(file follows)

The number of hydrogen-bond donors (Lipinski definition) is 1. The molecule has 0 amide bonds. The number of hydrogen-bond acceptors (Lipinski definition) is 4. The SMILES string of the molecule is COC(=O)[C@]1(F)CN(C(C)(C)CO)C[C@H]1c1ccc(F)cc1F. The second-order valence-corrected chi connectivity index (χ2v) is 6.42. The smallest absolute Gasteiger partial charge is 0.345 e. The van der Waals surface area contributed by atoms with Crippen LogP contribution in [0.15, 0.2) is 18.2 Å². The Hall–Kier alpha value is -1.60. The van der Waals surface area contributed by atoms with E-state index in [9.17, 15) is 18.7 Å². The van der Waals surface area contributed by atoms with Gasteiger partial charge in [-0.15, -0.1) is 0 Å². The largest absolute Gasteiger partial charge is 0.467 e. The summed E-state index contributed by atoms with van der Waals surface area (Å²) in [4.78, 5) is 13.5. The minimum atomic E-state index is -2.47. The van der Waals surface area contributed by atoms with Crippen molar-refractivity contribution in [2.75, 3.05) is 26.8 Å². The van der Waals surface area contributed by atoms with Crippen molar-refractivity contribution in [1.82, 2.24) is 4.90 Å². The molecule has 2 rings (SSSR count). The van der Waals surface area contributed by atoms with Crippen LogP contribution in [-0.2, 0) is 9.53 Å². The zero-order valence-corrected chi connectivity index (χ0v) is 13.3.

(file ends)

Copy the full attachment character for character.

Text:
The number of hydrogen-bond donors (Lipinski definition) is 1. The molecule has 0 amide bonds. The number of hydrogen-bond acceptors (Lipinski definition) is 4. The SMILES string of the molecule is COC(=O)[C@]1(F)CN(C(C)(C)CO)C[C@H]1c1ccc(F)cc1F. The second-order valence-corrected chi connectivity index (χ2v) is 6.42. The smallest absolute Gasteiger partial charge is 0.345 e. The van der Waals surface area contributed by atoms with Crippen LogP contribution in [0.15, 0.2) is 18.2 Å². The Hall–Kier alpha value is -1.60. The van der Waals surface area contributed by atoms with E-state index in [9.17, 15) is 18.7 Å². The van der Waals surface area contributed by atoms with Gasteiger partial charge in [-0.15, -0.1) is 0 Å². The largest absolute Gasteiger partial charge is 0.467 e. The summed E-state index contributed by atoms with van der Waals surface area (Å²) in [4.78, 5) is 13.5. The minimum atomic E-state index is -2.47. The van der Waals surface area contributed by atoms with Crippen molar-refractivity contribution in [2.75, 3.05) is 26.8 Å². The van der Waals surface area contributed by atoms with Crippen molar-refractivity contribution in [1.82, 2.24) is 4.90 Å². The molecule has 2 rings (SSSR count). The van der Waals surface area contributed by atoms with Crippen LogP contribution in [-0.2, 0) is 9.53 Å². The zero-order valence-corrected chi connectivity index (χ0v) is 13.3.